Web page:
Ceiling fan control on a GFI circuit

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Old 04-04-04, 08:11 PM
bdybing
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Ceiling fan control on a GFI circuit

I've installed a ceiling fan in an upstairs bedroom but have run into an issue with the fan control that I purchased. For whatever reason, this bedroom is on the same circuit as the garage and the upstairs bathrooms (house was built in 1990). There is a GFI receptacle on the circuit (in the garage). The fan control indicates that it should not be used on a GFI circuit. At present the light and the fan in the bedroom are on their own single-pole switches. Any ideas on how to get the fan on a variable speed switch considering that there's a GFI receptacle in the circuit? Do the remote control RF fan controls have the same issue with a GFI receptacle in the circuit? Thanks for any help and/or ideas.
 
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Old 04-04-04, 10:24 PM
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Why not just run a new circuit? I know, it sounds like too much. But it only sounds like that because you've never done it before. Like going off the high dive, the first time is always the scariest. If you don't feel qualified, hire it out.
 
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Old 04-05-04, 12:47 AM
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i think that both the fan and the remote would not work on gfi circuits. does the gfi carry the load for both the garage and the upstairs? do a test on the gfi, and see if the upstairs is affected. if it is, than you can pactc into an existing line that's not gfi-protected, or just do away with the gfi and istall gfi's for single outlets you want protected.
Gfi's are meant to protect people, and do so by detecting changes in current. that's why the ceiling fan and remote won't work on gfi circuits.
running a new circuit is that simple in theory, but if you don't plan for it, it can be a pain.
 
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Old 04-05-04, 06:50 PM
bdybing
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Thanks for the quick responses.

First, I'm comfortable running a new circuit but this is an upstairs bedroom so fishing wires from upstairs to downstairs is really more than I want to tackle if there is a more efficient method to achieve the same result.

Second, a little additional information the status of the project so far. The GFI in the garage carries the load for both the garage and the upstairs. The circuit encompasses the garage lights and receptacles, the receptacles in both upstairs bathrooms and the light in the upstairs bedroom in question. I replaced the light in the bedroom with the ceiling fan/light and have managed to get it working. I wired a second switch off of the light switch to control the fan operation. At present I've just got the fan on a single pole switch. Speed changes are accomplished using the pull chain. This is a kid's bedroom, though, so the pull chain won't last long. Hence, the desire to replace the single pole switch with a variable speed fan control switch. I bought the switch but the directions indicate that it shouldn't be used on a GFI circuit. Your reply seems to indicate that maybe the fan shouldn't be on that circuit either.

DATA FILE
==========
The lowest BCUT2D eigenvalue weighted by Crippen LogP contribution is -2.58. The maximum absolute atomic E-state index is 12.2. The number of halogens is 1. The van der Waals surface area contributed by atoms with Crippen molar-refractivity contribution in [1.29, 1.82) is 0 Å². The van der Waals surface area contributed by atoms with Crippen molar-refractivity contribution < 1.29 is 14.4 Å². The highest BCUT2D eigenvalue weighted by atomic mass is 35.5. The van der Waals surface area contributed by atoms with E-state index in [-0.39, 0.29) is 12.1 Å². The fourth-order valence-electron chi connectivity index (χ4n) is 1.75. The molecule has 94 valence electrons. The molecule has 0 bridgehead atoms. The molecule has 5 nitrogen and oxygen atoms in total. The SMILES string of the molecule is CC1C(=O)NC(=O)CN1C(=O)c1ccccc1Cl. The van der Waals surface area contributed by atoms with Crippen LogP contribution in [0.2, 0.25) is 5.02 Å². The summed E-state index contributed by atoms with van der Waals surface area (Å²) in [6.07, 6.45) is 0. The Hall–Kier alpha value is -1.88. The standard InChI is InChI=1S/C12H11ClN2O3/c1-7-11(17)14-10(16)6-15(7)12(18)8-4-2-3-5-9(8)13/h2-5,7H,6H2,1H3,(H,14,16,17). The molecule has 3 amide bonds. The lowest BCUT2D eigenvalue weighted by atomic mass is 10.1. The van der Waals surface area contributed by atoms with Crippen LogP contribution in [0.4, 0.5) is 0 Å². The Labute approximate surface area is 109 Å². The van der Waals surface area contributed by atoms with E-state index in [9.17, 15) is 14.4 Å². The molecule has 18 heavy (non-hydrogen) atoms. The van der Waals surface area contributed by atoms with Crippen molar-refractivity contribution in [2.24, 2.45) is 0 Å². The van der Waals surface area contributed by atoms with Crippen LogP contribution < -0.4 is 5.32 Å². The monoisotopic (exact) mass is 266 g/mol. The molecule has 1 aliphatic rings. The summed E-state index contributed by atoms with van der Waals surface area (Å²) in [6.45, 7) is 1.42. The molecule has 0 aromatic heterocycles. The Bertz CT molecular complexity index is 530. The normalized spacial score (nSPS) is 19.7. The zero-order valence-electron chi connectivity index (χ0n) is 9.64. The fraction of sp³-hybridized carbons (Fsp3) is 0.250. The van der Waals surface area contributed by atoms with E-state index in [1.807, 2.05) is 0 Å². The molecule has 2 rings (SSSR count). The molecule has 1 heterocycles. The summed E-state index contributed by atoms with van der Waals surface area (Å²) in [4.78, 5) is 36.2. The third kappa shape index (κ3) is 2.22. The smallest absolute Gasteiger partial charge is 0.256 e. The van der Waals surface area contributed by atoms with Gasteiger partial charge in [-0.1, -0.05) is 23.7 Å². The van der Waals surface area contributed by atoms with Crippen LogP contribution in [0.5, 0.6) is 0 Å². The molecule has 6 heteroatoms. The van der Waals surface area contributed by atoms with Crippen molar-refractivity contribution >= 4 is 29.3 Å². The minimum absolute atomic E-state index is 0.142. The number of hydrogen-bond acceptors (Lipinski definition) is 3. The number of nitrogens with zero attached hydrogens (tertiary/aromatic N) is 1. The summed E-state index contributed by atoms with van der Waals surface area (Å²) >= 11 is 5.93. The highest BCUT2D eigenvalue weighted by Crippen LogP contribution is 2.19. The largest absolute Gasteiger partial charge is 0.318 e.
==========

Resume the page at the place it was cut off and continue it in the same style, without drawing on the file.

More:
Finally, if I understand your replies correctly, I can do away with the GFI in the garage and install a GFI in the bathroom that's upstream of the second bathroom. Assuming that the bathroom GFI is downstream of the bedroom in question, I can then use a variable speed fan switch in the bedroom without affecting the GFI. Is that right? The concern would be that the garage is no longer protected. However, I plan to install another circuit in the garage to get the receptacles off of the same circuit as the lights so I can rectify the lack of a GFI in the garage at that time.

Let me know if I'm on the right track. Thanks again for your help.
 
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Old 04-06-04, 03:15 AM
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yes you understand correctly, the only caveat is that all bathrooms require gfi's after 1980. but that code is for madison, wi. your codes may vary, but hey it's your house, you can do anything you want to it. good luck with your new project, snuffs
 
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Old 04-06-04, 04:26 AM
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You cannot do away with the GFCI in the garage. garage receptacles should be GFCI protected. Whay you can do is change the wiring so that the garage GFCI does not protect the upstairs circuits.
 
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